This season’s inscrutable fears are uniquely human. The natural world flourishes amid our disasters. But architecture is uniquely human, too. Architecture’s Prime Directive is to offer up safety. So in this time of danger, it is a good idea to think about the flip side of so much profane injustice and cruelty, Sacred Space? Architecture can go beyond playing it safe and aspire to evoke the best of us, making places that touch what can only be defined as Sacred.
What is Sacred Space? Whether human-made or springing from the natural world, Sacred Space connects us to a reality that transcends our fears. The ocean, the forest, the rising or setting sun may all define “Sacred”. But humans can make places that hold and extend the best in us beyond the world that inevitably threatens and saddens us. Architecture can create places where we feel part of a Sacred reality.
The Truman Show is a 1998 dramedy starring Jim Carrey as Truman Burbank, the unwitting star of a 24-hour reality show that began at his birth. Set in Seahaven, a city-scale television studio designed to covertly record Truman's entire life, the show attempts to divert Truman from any potential suspicion that every single person he meets is an actor or actress.
For several years, Rosi Pachilova has been looking into and building upon the tools we use to analyse and configure layouts for our built environment. Together with Dr Kerstin Sailer, a reader in Social and Spatial Networks at the Space Syntax Laboratory, UCL, she has developed a tool that can assess spatial proposals for their impact on the quality of care of healthcare providers. In 2019, their work was awarded the RIBA President’s Award for Research in the Building in Quality category.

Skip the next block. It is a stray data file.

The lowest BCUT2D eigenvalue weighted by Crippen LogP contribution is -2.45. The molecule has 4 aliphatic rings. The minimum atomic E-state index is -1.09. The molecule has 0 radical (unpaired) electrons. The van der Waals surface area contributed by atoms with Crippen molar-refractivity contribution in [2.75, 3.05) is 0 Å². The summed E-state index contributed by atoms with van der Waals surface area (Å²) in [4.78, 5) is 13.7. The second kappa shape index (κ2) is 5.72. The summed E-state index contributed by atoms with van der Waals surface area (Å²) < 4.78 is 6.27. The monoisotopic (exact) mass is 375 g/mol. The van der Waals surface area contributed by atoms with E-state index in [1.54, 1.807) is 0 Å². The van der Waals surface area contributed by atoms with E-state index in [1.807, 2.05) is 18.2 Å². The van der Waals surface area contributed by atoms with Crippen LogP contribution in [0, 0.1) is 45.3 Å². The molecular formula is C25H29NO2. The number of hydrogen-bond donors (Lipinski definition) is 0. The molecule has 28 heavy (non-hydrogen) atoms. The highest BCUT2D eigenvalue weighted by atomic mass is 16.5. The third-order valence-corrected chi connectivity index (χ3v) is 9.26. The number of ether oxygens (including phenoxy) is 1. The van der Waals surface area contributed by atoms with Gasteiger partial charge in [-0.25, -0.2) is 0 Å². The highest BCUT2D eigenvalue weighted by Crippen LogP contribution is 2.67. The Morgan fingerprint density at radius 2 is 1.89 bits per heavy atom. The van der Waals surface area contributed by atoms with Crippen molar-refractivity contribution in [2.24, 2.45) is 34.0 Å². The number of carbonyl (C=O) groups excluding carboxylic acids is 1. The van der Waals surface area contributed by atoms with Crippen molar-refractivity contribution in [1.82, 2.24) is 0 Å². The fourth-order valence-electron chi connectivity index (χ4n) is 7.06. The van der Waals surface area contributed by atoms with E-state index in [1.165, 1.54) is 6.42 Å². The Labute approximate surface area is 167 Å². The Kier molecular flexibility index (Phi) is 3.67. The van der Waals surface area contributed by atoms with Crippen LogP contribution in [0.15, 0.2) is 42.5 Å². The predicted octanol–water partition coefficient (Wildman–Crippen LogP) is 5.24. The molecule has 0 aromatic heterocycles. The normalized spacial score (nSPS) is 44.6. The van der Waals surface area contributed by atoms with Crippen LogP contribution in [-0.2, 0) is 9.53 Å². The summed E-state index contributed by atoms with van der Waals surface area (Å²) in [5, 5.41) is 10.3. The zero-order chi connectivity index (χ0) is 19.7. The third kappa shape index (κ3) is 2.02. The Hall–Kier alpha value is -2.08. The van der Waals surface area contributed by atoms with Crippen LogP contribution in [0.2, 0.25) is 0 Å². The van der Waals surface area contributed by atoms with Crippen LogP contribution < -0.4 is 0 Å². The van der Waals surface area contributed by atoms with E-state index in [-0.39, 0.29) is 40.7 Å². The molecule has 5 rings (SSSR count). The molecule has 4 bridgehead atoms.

Created by Argentinian photographer and visual artist Federico Winer, Ultradistancia, the fine art project based on high-resolution satellite images, has released its latest series “Monsters of Mine”. Showcasing pictures of large mines from all over the world, "Monsters of Mine" reveals a fascinating carved out topography.
John Wardle Architects has designed a pair of two new building for the University of Tasmania. Created as part of the extensive redevelopment of the Inveresk campus in Launceston, the buildings are strategically located within and between existing campus facilities to amplify the shared opportunities of the precinct. The cornerstone buildings will house a significant portion of the University of Tasmania’s teaching and research activity in Inveresk.
The relationship between space and well-being has always been a key consideration at IE University’s School of Architecture & Design. As this concept becomes increasingly widespread, the boundaries of what’s possible are being pushed. By providing students with a global vision of architecture and design, they are able to create multipurpose spaces that boost well-being and remain flexible as needs evolve.
As far as written records report, “prehistory” dates back between 35,000 BCE and 3000 BCE in the Middle East (2000 BCE in Western Europe). Ancient builders had a profound understanding of human responses to environmental conditions and physical needs. Initially, families and tribes lived together in skin-covered huts and bone structures. Thousands of years later, human settlements evolved into fortified mud-brick walls surrounding rectangular volumes with pierced openings for ventilation and sunlight.
During the upcoming months, we will be publishing short articles on the history of architecture and how it evolved to set the fundamentals of architecture we know today. This week, we are going back to one of the most prominent and influential periods known to architecture: Greece; Aegean, Archaic, classical, and Hellenistic periods.